Ozempic Side Effects Cause Disfigurement And £100m NHS Bill

Ozempic Side Effects Cause Disfigurement And £100m NHS Bill

The NHS is confronting substantial financial implications as a result of the weight loss drug Ozempic, with estimates suggesting that tackling associated health complications could cost over £100 million annually. Ozempic, which is also used as a treatment for Type 2 diabetes, has been linked to significant side effects following rapid weight loss. These side effects include skin that appears 'melted' due to sagging, 'empty' breasts often referred to as 'Ozempic breasts,' gaunt facial features, and hair loss. While these issues are primarily cosmetic, they can profoundly affect an individual's health, especially in middle-aged and older users.

Plastic surgeons have observed an increase in patients seeking reconstructive procedures following weight loss induced by Ozempic. Previously, such surgeries were commonly associated with post-major weight loss surgeries like gastric bypass. The British Association of Plastic, Reconstructive and Aesthetic Surgeons (BAPRAS) has called on health authorities to broaden the availability of surgeries that remove excess skin.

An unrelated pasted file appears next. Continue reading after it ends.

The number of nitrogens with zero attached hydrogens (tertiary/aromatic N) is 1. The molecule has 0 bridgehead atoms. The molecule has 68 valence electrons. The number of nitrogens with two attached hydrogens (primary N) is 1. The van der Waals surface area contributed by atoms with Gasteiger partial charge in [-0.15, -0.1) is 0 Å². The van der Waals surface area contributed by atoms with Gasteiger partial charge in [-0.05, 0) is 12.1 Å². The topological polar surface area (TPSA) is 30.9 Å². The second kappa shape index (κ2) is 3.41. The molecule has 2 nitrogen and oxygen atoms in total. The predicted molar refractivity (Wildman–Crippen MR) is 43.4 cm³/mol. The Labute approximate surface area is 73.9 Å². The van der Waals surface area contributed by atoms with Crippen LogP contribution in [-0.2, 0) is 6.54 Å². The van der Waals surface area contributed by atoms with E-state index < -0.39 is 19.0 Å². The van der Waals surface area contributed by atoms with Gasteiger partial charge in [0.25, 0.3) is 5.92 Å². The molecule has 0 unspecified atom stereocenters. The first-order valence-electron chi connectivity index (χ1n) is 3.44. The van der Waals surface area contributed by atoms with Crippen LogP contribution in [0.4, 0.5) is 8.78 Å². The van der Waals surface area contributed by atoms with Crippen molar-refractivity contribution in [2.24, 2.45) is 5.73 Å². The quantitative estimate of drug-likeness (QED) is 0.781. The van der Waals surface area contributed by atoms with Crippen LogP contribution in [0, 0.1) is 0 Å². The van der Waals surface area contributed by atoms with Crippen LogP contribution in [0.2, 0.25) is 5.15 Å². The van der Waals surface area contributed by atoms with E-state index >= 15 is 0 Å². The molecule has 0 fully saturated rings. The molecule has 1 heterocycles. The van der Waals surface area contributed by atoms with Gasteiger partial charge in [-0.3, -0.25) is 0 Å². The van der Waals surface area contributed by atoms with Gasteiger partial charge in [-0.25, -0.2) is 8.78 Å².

The use of Ozempic has raised concerns among experts about the drug's potential negative impact on those with eating disorders. The possibility of weight regain after discontinuation could lead to disordered eating patterns and rebound weight gain, affecting metabolism, cardiovascular health, and self-image. Despite the issues, some research suggests that Ozempic might aid individuals with binge eating disorder (BED) by curbing cravings and appetite.

For patients experiencing 'deflated' breasts due to rapid fat loss, options such as supportive bras or plastic surgery may be considered. A study has found that after stopping GLP-1 agonist drugs like Ozempic, participants regained two-thirds of the weight they had lost within the first year, highlighting the potential for a cycle of weight loss and gain.


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